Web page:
Archives For Life

Often, unmarried feel unwanted in the local church. The incessant marriage analogies. The awkward moment when you meet someone and have to say “actually, I don’t have any kids.” The constant guilt related to sexuality.

This BONUS VALENTINES episode is based on my blog post 7 Things Singles Need from the Church (A Valentines Post). We discuss the post as well as a TON of great responses on Facebook.

Take a listen, and, if you like it, HELP GET THE WORD OUT :)

The best way is to subscribe, and leave us a (5 Star…) review in iTunes. Telling your friends and shouting it from the mountaintops is good, too.

A new episode of Tear Gas and Gumdrops is live today!

The episode is entitled “Church Planting: A Good Thing After Lots Of Therapy.” In this episode, Kyle interviews me on why I’m out planting churches after a few tough years.

You can get the podcast here in iTunes.

The best way to get the word out is to rate us and give us a review in iTunes. If you like it, I hope you’ll take a moment to tell the world. Continue Reading…

At some point, your values will change.

This is a good thing.

When I was growing up, I was incredibly insecure and had a hard time making friends. My primary value was to avoid the shame I felt when I failed to connect with others. By focusing on avoiding the shame of connection, I grew increasingly lonely.

For years, I was embedded in churches that focused on a set of “legalisms,” specific rules that couldn’t be broken. These mainly had to do with language, dress, sexuality and how often we showed up for church. By focusing on rules, I grew rigid and judgemental.

For many churches “success” means a growing number of bodies in seats on Sundays, and a growing budget. By focusing on the numbers, churches often go to ungodly lengths to gather more people.

For fundamentalists (Christian, Muslim, Atheist, etc.) intellectual assent to core beliefs is essential to one’s identity. By focusing on right belief, fundamentalists often will excuse hurtful behavior.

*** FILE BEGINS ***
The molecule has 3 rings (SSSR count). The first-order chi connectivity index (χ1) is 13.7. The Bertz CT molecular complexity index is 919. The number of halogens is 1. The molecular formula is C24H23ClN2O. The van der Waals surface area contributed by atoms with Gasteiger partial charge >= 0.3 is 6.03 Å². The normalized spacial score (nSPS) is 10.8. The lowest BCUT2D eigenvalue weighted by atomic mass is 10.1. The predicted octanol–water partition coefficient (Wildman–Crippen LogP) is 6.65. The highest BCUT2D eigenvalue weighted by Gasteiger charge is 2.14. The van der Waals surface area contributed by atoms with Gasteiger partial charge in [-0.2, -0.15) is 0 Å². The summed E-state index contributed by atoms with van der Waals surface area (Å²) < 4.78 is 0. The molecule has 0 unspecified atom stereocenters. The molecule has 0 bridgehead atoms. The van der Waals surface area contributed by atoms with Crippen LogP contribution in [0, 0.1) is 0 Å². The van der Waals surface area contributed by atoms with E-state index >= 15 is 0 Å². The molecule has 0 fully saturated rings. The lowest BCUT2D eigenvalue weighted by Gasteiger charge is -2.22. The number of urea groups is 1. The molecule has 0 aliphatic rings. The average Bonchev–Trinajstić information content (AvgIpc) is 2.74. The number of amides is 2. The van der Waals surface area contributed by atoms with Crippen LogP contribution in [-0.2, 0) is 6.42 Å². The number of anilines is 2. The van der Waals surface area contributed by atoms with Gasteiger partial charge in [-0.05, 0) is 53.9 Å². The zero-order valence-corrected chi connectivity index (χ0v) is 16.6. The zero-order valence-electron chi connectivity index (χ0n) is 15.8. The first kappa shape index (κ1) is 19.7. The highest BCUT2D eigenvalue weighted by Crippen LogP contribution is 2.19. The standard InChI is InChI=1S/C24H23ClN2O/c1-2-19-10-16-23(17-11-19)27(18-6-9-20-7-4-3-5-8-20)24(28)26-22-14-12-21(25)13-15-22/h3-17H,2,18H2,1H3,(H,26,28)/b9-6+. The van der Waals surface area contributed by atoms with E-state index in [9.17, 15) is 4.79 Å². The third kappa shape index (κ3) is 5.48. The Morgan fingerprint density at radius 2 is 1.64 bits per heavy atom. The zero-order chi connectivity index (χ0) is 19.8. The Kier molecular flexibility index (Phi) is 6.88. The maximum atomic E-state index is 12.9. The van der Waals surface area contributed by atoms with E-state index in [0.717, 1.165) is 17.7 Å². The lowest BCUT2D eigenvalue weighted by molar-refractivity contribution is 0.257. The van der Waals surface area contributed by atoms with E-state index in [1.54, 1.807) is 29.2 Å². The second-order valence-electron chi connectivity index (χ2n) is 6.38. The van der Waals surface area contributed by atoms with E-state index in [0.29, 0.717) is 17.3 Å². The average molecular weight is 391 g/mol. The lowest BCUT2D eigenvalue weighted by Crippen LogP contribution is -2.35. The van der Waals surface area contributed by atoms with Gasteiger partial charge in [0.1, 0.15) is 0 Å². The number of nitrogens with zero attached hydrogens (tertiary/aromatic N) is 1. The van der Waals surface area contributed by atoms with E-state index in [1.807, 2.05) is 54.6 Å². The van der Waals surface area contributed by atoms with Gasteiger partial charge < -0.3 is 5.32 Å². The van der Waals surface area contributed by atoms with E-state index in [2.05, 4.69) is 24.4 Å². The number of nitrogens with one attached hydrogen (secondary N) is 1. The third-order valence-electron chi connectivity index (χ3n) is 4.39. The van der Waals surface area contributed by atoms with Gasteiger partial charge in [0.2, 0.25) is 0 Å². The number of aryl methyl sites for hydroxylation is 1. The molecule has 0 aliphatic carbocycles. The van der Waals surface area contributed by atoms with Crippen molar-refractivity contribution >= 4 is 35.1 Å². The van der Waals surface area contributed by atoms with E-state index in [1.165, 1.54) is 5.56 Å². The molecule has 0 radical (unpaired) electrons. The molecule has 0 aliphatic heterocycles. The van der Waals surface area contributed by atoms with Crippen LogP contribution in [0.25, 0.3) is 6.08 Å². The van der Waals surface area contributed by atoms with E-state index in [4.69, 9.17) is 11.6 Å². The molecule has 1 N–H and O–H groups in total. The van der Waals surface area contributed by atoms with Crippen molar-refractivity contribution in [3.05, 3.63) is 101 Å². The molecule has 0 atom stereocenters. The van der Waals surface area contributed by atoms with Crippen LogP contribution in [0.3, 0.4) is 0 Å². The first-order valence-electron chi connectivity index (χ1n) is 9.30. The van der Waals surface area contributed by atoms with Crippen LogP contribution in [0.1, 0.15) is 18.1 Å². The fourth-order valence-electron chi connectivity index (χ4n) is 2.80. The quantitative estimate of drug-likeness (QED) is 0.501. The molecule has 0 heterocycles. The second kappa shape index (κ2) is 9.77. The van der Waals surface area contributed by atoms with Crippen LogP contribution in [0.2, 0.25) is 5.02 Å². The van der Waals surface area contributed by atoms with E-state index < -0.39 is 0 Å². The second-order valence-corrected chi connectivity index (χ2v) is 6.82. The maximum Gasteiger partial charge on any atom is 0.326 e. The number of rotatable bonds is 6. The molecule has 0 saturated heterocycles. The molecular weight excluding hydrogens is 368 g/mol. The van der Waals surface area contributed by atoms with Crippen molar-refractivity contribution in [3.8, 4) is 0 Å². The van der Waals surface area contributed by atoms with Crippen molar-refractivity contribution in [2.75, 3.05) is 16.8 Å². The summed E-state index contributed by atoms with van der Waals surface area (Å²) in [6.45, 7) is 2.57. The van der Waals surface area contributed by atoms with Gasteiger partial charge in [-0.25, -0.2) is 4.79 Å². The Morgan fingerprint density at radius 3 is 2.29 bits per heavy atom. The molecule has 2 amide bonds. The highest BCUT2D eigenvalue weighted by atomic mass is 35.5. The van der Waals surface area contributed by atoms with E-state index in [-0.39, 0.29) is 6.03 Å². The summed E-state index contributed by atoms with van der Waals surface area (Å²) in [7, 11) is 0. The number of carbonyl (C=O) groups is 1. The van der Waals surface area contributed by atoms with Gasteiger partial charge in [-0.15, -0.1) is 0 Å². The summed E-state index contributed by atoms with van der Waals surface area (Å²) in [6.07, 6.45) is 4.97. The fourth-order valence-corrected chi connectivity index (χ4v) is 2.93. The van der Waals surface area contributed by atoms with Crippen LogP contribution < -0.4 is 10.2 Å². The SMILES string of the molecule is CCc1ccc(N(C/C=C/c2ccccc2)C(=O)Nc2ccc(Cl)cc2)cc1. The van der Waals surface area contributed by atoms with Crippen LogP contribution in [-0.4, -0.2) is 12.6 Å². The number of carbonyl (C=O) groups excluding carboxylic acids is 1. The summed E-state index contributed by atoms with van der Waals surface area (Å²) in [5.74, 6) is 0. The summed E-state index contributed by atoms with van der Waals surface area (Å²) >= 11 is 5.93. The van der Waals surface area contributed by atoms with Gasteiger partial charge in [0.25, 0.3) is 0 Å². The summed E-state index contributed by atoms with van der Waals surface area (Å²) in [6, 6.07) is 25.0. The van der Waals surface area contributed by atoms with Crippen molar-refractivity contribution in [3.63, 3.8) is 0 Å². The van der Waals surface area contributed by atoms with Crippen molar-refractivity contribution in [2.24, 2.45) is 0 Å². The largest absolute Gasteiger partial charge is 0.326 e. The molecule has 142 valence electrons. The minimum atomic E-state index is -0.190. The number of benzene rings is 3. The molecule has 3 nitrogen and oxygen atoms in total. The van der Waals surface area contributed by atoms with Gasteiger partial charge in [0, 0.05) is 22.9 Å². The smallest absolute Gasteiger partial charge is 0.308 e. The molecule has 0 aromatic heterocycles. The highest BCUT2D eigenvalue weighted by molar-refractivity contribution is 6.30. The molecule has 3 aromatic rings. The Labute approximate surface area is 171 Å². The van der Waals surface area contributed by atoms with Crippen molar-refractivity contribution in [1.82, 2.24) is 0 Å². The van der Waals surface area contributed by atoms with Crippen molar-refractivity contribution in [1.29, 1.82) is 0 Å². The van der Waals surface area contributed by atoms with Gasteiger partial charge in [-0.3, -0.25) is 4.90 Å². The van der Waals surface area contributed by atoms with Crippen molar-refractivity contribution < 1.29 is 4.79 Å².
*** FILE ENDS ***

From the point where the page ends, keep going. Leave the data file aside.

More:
Sadly, what often happens is that our ideals change but behavior does not.

We all know the truism that what you measure is what gets done. Whether we like it or not, our ideals often get trumped by our score card.

So how do we redefine a win when our values have changed? Here’s a five steps that I’ve found helpful: Continue Reading…

The term “Third Place” caught on after Ray Oldenburg’s 1989 book The Great Good Place: Cafes, Coffee Shops, Bookstores, Bars, Hair Salons, and Other Hangouts at the Heart of a Community. Like many books since, Oldenburg outlined how American individualism was starting to take a social toll.

“The course of urban development in America is pushing the individual toward that line separating proud independence from pitiable isolation.”

This isolation has led to our need for a “third place.” If the home is your first place and work is your second place, then the third place is the place where socializing can authentically take place. For many, the need for such places was immediately recognizable. It resulted in a number of social experiments, most notably, the explosion of Starbucks.

It didn’t take long for thought leaders in churchworld to grab on to this. Churches started building in coffee kiosks and books about how churches can be more like Starbucks started showing up. Continue Reading…

With 2015 upon us, many people spend time making grand resolutions. These are good, because they are a means for assessing our lives and setting goals.

But the fact is, we all have small things we can do, right now, that could immediately give us a better life. Why not start there, instead?


Here are 51 ideas I had. What would add? Continue Reading…